The core of their ideology is that the ancient Hebrews, Israelites and Jews, along with the ancient Egyptians and all the other ancient, civilised peoples of the region, were really Black Africans whose cultures have been appropriated by White-supremacist Europeans.

That there is absolutely no substance in any of these claims has been demonstrated beyond doubt by modern DNA studies, as anyone can ascertain by accessing the relevant websites.

You can also see how Jews living in the region in ancient times saw themselves by visiting a site showing the wall-paintings in the synagogue at Dura Europos where the Second Commandment was not interpreted as strictly as it was in Jerusalem.

That said, there can be no doubt that there were Black Jews in ancient times as at the present time, which goes to show that, though one people, we are not a race.

Lawrence Silverman


Mail and Hitler

Your reviewer of Living with Hitler (Books, July 13) finds the Daily Mail’s desire to serialise this publication “a fair indicator” of the interest of “many thousands of readers”.

It may also be a fair indicator of that newspaper’s political proclivities. The Daily Mail published the English translation of Mein Kampf, and its headline, Hurrah for the Blackshirts! has become notorious.  More recently, a headline assaulted the independence of the British judiciary by labelling the judges of our Supreme Court, “Enemies of the People”, a sentiment worthy of the Nazi press. 

One would like to think that a continuing fascination with the Nazi era has something to do with the desire to guard against a repetition of history, but I don’t think we should count on it.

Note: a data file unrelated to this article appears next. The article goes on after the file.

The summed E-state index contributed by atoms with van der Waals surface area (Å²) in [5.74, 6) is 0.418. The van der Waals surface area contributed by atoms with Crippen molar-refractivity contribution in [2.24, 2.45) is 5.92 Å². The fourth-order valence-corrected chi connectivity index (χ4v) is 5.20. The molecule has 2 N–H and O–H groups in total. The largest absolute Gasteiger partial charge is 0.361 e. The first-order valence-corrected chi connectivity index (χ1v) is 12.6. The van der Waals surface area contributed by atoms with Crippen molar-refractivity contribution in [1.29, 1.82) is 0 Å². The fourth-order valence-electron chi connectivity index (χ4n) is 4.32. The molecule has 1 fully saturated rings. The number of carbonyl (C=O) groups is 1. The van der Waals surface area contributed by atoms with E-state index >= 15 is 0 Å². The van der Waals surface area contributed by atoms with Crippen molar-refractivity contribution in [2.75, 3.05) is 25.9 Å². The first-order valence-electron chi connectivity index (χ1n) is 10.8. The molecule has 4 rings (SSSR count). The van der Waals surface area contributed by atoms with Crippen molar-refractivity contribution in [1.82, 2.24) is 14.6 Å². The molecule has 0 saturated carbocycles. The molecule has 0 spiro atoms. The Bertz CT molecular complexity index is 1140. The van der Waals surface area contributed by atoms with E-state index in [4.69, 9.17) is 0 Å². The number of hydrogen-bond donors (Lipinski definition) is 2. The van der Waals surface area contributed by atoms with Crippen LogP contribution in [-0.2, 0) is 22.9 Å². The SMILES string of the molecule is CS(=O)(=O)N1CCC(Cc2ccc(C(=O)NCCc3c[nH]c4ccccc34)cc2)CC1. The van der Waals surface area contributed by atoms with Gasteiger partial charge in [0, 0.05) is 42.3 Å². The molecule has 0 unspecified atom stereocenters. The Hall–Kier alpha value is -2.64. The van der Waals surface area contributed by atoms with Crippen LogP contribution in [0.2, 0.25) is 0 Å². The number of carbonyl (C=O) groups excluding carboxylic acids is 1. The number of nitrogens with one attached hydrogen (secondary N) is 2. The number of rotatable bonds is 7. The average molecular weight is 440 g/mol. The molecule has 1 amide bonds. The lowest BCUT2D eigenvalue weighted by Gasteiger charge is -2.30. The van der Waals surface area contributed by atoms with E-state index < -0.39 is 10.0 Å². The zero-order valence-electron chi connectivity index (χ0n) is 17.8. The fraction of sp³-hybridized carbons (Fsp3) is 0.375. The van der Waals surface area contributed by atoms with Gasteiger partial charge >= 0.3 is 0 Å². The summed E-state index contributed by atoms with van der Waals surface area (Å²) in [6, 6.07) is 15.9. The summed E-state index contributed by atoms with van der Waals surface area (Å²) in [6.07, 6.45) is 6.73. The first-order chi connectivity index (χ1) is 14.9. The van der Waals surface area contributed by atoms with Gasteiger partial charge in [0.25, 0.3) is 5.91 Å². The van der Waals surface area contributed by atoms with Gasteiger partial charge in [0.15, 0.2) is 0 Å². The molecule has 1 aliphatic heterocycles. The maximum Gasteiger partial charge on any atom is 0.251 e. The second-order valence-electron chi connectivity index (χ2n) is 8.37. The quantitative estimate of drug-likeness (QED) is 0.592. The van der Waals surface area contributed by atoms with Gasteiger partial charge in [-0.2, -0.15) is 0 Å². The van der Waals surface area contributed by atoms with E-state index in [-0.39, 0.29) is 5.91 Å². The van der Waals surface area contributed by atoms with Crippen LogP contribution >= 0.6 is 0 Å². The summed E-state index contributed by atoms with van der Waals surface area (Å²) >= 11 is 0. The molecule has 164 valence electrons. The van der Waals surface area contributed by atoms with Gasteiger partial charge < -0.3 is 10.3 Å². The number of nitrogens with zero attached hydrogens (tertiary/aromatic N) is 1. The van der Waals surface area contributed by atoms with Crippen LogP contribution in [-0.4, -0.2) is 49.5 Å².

Anne Summers (Dr)

Honorary Research Fellow


University of London

Spaced outreach

How proud I was to read the item, Could moon be a boon for Israeli engineering? (JC, July 13). 

So, the “Start-Up” Nation is starting up its own space programme, aiming to reach a new high.

Israel, Baruch Hashem in 2019, will join a select group of four countries that have landed a man or spacecraft on the Moon.  At just 70 years young, the country really will have come of age — the Space Age. Maybe then, the rest of the world can look up to Israel, rather than continually down. 

I look forward to reading about Israel putting people on the Moon, together with shuls, kosher restaurants and of course, a Chabad House — the ultimate in “Outreach”. 

To all involved in this programme: B’Hatzlacha.

Stephen Miller


Partition rights

David Chesler (Letters, July 13) misunderstands the purpose of the mandate.

Private ownership of individual parcels of land in Palestine, whether Arab or Jewish, is unrelated to the sovereign (national) rights to the land in Palestine, which was vested with the Jewish people in the mandate under international law.

The non-Jews in Palestine were accorded religious and civil rights, not national rights, which were assigned to the Jewish people.

National rights were assigned to the Arabs in the remaining  98 per cent of the former Ottoman territories within the other mandates in which civil and religious rights were supposed to be enjoyed by Jews

Melvyn Lipitch

London W14

Jeremy Beecham (Letters, July 13) makes much of the fact that Israel accepted the 1947 partition plan.

Surely the rejection by the Arab world — coupled with the attempt by them to stifle the new state by military means — makes the plan null and void.

It takes two to tango.

Kenneth Herman



July 19, 2018 11:18